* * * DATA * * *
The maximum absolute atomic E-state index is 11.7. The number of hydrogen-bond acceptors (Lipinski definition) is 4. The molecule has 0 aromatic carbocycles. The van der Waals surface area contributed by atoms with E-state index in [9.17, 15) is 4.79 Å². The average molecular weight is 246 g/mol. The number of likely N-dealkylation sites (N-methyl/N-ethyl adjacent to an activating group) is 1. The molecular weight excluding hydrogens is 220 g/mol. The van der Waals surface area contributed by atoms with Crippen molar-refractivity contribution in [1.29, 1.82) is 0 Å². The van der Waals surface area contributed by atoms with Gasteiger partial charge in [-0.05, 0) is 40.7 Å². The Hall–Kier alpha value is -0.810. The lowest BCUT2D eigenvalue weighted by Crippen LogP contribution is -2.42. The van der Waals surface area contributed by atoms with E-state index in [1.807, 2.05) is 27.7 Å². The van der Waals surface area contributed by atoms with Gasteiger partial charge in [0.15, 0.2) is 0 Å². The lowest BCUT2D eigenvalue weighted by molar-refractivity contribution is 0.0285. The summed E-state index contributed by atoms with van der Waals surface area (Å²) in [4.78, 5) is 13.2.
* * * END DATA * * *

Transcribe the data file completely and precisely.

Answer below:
The maximum absolute atomic E-state index is 11.7. The number of hydrogen-bond acceptors (Lipinski definition) is 4. The molecule has 0 aromatic carbocycles. The van der Waals surface area contributed by atoms with E-state index in [9.17, 15) is 4.79 Å². The average molecular weight is 246 g/mol. The number of likely N-dealkylation sites (N-methyl/N-ethyl adjacent to an activating group) is 1. The molecular weight excluding hydrogens is 220 g/mol. The van der Waals surface area contributed by atoms with Crippen molar-refractivity contribution in [1.29, 1.82) is 0 Å². The van der Waals surface area contributed by atoms with Gasteiger partial charge in [-0.05, 0) is 40.7 Å². The Hall–Kier alpha value is -0.810. The lowest BCUT2D eigenvalue weighted by Crippen LogP contribution is -2.42. The van der Waals surface area contributed by atoms with E-state index in [1.807, 2.05) is 27.7 Å². The van der Waals surface area contributed by atoms with Gasteiger partial charge in [0.15, 0.2) is 0 Å². The lowest BCUT2D eigenvalue weighted by molar-refractivity contribution is 0.0285. The summed E-state index contributed by atoms with van der Waals surface area (Å²) in [4.78, 5) is 13.2.